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I’m a fierce defender of the idea that books don’t have to be hard to be good.
I understand writers might prefer to take a deep literary approach when working on their manuscripts, but being hard to read doesn’t always reflect a more meaningful work of literature or worthy read.
In certain circumstances, especially in texts that are meant to educate people or give them some enlightenment on a specific theme, using easily accessible vocabulary is actually a must. In the case of literature, I know from personal experience that you can get great value from things that don’t wreck your brain.
I sometimes stumble upon posts on socials where people question their own value as a reader when they struggle to get through, for example, classics, but there are so many reasons why classics (or any book, for that matter) may not work for someone! There is no rule that says you have to be able to get through tough books to be a more valuable reader. It all depends on what is your goal as a consumer of literature.
Of course, if you have trouble getting into certain books, especially those other readers seem to enjoy and take great value from, you may fear you are missing on something that you don’t want to miss on.
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Across my years as a reader, I have had to give up on novels I was rather excited to read, or novels that I thought I should read for whatever reason, and I have also learned what works and doesn’t work for me, as someone who reads for fun.
But, despite all the conversation of don’t try to force-read it, DNF whatever is taking you too long to finish, and whatever other advice people keep giving when you share your struggles, it is the read the books you want to read declaration that often has an underlying meaning people forget about when they give it as a (good) piece of advice: reading books you WANT to read often means reading books you will have a hard time with.
I read Kindred for the first time a few years ago; it was the first book I read for and with a book club when I moved to the city I’m living in now. It was also my first encounter with the works of Octavia E. Butler.
I absolutely loved it — in whatever way you can love a novel with such hard themes — so I memorised the author’s name with a plan to pick something else by them later.
But it wasn’t until the pandemic hit that I was, once more, reminded of Butler’s work and my intention of picking up more of it.
I love dystopian novels, and while I admit it was very weird to read Station Eleven for the first time while in lockdown, the whole discourse about Butler’s accuracy in The Parable Of The Sower piqued my interest. I bought the novel, with the intention of also reading its sequel, Parable Of The Talents.
Unfortunately, the novel was a lot tougher to read than Kindred, and I found myself not looking forward to picking it up when I had some free time to read, which is never a good sign for a novel. I liked the themes, the main character I was just getting to know, but the writing style somehow evaded me. So I put it aside “for later” and it kept slipping down to the bottom of the TBR pile.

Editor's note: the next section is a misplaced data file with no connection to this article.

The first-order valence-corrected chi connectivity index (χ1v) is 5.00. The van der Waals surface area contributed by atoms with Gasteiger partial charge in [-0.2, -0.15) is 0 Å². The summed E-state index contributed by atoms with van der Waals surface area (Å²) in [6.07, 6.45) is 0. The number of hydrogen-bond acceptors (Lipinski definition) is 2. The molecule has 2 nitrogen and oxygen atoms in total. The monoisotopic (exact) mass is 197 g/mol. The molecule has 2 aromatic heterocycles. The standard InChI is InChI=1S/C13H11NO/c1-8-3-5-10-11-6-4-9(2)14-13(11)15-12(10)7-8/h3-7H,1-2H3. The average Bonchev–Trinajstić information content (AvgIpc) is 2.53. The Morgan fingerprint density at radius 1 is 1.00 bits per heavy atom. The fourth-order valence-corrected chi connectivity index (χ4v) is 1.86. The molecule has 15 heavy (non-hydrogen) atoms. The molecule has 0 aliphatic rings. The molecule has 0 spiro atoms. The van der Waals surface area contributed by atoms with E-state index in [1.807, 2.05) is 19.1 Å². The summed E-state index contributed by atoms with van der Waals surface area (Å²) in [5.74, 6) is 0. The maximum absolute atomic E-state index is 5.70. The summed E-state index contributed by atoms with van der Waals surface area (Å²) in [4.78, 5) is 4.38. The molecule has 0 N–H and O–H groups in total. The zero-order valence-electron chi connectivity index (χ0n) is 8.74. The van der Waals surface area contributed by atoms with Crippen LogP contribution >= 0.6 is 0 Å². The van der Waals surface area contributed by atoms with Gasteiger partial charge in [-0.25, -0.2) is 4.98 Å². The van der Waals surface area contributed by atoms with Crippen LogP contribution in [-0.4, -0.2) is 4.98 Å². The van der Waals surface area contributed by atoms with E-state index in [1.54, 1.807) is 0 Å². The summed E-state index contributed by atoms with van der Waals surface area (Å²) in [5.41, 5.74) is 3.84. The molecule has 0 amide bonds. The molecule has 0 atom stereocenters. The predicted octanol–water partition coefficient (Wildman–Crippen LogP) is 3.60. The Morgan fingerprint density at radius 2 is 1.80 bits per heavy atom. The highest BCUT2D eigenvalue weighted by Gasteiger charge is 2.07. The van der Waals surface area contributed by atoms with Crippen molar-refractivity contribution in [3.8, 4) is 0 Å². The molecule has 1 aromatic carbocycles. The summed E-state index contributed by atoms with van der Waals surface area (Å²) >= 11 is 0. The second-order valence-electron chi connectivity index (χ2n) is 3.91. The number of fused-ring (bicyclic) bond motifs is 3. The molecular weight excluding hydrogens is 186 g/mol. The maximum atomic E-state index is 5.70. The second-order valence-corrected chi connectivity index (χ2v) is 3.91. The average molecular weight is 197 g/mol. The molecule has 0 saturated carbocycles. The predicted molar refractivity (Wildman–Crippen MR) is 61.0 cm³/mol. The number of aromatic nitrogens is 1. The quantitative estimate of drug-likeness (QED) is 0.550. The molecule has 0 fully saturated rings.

It wasn’t until I visited a physical showcase of The Base Bookspace — a Black-owned online bookshop in Rotterdam that specialises in selling books by Black authors — that I came across the Parable Of The Sower graphic adaptation. I figured that if I had failed to pick the novel up due to its writing style, I would be better off reading an adaptation with less text before exploring the novel further. So that’s what I did.
I don’t mean to further spread the (wrongful) idea that graphic novels are necessarily an easier medium because it isn’t always the case. But, the aid of visual cues and less text can make a tough read slightly easier. All this without actually losing the value — or the message — of the original work.
Graphic editions have helped me get through books I do very much want to read, but find a bit intimidating because of their size or the writing style. They create an excellent base for when I have decided it is time to finally tackle the original work and get the full novel experience.
Of course, not every book has a graphic adaptation, so this isn’t a piece of advice that you will be able to apply every time, but it is very much worth it to give it a try for those books you maybe gave up on but would still like to get to and are available in this medium. As an example, here is a list of 20 graphic novel adaptations you will love to read.
I am still trying to advocate and shout into the void for an adaptation of a few novels I think would work really well in graphic form. Fingers crossed publishers are paying attention.
If this post has convinced you to expand your graphic novel library, here are 22 of the best graphic novels out there, across all genres.